Diplomatic breakthrough paves way for Etihad-Israeli MRO deal

Etihad’s expanding engineering division could notch up a new customer in Israeli carrier El Al?


New possibilities: Etihad Engineering’s Abu Dhabi maintenance facility could be handling El Al aircraft if a deal between the two airlines goes ahead. Picture: Etihad Engineering.

Etihad Airways Group and El Al are in discussions over the Abu Dhabi-based airline taking on maintenance, repair and overhaul (MRO) duties for the Israeli carrier. Alan Dron looks at the possibilities.

The move follows last autumn’s sudden breakthrough in restoring diplomatic relations between Israel, on the one hand, and the UAE, Bahrain and Sudan on the other.

Etihad is scheduled to start daily flights to Tel Aviv in March 2021, although the Israeli carrier has not, as yet, announced services to the UAE’s federal capital.

El Al and Emirates Airline will start flights between Dubai and Israel’s main commercial hub.

As part of a memorandum of understanding (MoU) signed in November, both carriers said that their engineering divisions would begin talks about greater cooperation. These discussions will include optimising MRO opportunities.

The MoU also promised cooperation on code-sharing, reciprocal opportunities for members of their respective frequent flyer schemes, plus ways to increase volumes of freighter traffic flowing into and out of Abu Dhabi and Tel Aviv, and across the carriers’ combined networks.

Cooperation in training for flightdeck and cabin crews is also being discussed.

Talks on the engineering part of the MoU were still at the exploratory stage at the time of writing, but all aspects of maintenance were being explored.

“Staff are looking at how and what they can do together,” said El Al’s acting director of international affairs, Stanley Morais. “What the issue is, how we can work together in partnership and from a logistics point of view. We can do things for them, perhaps, in a more efficient way, or vice versa.”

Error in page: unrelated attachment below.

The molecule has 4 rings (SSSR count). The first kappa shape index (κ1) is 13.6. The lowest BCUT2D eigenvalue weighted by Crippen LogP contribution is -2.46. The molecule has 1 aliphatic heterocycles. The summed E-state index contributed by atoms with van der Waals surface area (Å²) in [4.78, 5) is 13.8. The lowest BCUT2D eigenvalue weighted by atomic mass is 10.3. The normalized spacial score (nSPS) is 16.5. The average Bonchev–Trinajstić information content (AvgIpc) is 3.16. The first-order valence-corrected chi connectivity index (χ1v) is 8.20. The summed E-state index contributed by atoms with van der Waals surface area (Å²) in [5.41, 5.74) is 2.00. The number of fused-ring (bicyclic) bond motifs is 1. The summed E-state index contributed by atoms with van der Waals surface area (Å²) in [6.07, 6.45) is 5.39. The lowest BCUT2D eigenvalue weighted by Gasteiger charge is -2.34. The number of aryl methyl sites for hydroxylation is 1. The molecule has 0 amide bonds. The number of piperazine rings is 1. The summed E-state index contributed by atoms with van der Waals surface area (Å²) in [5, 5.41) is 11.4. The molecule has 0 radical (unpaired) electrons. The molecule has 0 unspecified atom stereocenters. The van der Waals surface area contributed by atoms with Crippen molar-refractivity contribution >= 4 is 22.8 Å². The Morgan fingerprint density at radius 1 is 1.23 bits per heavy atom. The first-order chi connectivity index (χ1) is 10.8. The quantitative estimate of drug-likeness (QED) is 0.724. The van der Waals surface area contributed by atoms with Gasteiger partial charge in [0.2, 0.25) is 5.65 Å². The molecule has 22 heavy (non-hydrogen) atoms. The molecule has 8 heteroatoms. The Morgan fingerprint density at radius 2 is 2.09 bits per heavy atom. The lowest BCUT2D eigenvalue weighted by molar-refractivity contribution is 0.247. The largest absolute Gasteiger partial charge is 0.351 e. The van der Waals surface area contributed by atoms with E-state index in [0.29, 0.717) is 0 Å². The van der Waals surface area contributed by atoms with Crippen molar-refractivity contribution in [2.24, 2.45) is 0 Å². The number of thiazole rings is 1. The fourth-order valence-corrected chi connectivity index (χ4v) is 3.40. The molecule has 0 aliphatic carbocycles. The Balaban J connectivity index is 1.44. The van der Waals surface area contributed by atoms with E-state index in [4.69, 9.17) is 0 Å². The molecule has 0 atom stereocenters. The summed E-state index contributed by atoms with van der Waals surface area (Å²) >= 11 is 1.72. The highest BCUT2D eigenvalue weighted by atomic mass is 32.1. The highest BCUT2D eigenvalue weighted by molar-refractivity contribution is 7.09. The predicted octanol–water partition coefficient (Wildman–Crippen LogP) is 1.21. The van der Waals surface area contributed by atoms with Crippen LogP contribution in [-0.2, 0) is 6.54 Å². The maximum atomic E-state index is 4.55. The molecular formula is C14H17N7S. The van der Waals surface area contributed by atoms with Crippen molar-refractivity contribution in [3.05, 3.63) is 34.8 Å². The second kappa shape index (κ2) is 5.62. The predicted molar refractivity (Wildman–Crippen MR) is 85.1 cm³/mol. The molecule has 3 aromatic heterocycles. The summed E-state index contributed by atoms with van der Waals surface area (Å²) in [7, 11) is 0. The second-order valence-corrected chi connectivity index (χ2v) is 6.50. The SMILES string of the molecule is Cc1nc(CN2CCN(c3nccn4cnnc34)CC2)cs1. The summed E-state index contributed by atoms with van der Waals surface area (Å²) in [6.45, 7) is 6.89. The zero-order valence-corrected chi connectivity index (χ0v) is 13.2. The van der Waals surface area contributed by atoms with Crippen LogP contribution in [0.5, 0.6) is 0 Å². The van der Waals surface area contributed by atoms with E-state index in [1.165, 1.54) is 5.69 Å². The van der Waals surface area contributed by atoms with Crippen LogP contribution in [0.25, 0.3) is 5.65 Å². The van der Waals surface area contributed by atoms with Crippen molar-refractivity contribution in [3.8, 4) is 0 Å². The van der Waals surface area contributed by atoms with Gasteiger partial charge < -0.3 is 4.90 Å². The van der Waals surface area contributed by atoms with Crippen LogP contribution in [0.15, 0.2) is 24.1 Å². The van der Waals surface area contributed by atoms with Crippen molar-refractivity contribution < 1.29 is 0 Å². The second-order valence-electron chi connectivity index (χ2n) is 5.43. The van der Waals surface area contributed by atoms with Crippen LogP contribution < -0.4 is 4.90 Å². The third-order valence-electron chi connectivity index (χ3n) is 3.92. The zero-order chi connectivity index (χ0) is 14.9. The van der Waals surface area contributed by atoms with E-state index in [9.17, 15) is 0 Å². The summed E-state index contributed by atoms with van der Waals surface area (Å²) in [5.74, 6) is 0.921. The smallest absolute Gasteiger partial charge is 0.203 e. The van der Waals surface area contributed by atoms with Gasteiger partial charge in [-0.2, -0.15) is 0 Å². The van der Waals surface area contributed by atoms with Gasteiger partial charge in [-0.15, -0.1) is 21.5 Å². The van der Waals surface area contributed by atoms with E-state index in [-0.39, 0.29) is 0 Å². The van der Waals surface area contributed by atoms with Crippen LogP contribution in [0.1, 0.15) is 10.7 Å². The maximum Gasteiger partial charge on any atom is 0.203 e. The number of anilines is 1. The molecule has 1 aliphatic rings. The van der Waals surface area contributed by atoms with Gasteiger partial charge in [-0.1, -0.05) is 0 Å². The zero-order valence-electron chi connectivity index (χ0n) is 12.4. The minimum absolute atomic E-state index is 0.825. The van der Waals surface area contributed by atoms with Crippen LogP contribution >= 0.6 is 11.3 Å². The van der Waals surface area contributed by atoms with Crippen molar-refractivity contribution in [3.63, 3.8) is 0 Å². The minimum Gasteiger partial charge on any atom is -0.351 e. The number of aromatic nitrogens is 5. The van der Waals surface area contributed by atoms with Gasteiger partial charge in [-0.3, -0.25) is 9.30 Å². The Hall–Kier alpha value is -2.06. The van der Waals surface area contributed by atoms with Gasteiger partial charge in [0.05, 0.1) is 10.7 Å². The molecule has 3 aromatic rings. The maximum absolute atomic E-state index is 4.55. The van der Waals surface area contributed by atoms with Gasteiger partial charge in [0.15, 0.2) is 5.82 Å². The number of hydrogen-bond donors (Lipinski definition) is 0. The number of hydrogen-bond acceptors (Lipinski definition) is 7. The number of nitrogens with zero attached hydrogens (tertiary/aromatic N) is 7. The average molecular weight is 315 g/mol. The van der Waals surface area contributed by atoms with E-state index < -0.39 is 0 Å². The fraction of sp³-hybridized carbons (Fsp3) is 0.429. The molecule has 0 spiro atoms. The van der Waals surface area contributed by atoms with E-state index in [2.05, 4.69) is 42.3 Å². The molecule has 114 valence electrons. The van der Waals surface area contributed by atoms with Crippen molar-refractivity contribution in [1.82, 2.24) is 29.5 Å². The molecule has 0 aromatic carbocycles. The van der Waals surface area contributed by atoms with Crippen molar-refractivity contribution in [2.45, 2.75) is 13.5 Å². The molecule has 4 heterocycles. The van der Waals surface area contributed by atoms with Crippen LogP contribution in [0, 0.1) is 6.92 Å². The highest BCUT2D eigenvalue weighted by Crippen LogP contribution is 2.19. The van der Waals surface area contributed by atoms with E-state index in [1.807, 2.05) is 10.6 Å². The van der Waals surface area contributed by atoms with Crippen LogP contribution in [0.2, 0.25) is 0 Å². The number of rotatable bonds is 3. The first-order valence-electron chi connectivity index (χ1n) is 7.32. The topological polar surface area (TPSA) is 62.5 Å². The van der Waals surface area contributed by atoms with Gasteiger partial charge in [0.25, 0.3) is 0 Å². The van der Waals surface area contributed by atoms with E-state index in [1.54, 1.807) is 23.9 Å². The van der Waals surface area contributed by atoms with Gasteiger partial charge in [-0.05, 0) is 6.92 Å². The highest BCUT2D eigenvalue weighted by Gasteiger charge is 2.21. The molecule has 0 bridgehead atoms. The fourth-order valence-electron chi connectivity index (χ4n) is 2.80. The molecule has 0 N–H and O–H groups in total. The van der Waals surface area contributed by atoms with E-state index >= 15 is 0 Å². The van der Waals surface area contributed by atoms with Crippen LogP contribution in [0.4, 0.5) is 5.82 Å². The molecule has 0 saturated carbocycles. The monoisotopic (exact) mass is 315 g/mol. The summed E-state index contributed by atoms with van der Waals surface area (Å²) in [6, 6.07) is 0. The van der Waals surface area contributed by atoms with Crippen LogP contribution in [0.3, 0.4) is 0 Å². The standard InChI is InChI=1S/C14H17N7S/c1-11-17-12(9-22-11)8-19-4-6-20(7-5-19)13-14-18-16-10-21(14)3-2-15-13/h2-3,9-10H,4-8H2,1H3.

No timescale for any deal had been agreed, he added.

El Al has said it does not intend to establish its own line maintenance stations in the UAE. “Our approach will be to see who is there and who can provide services for us,” said an El Al spokesman.

Any cooperation on the maintenance front will be made easier by the fact that the two airlines operate the same type of equipment.

Etihad’s fleet contains Boeing 787-9s and -10s, plus the 777-300ER, while El Al flies the 787-8 and -9 and the smaller version of the 777, the -200ER.

With each airline having the appropriate stocks of parts for the different aircraft types, that gives possibilities for the two companies being able to coordinate maintenance activities – perhaps, for example, if one company finds itself with a lack of capacity due to unforeseen demand in its maintenance workshops.

Costs, inevitably, will play a part. It may be that one company can undertake certain types of work more cost-effectively than the other.

• Meanwhile, Etihad Aviation Training (EAT) is to provide full-flight simulator (FFS) training for Israir Airlines’ Airbus A320 pilots. Israir will dry-lease EAT’s FFSs in Abu Dhabi, with the training being conducted by Israir instructors.

Israir CEO, Uri Sirkis, said that a meeting with Etihad Aviation Group CEO, Tony Douglas, and EAT managing director, Captain Paolo La Cava, “revealed to me a rare opportunity to use the EAT simulator facility, just a three-hour flight away from Israel.

“Beyond the economic and professional benefits, I believe that the more meeting points we find between the countries, the stronger the tourism movement will be. This is the true peace.”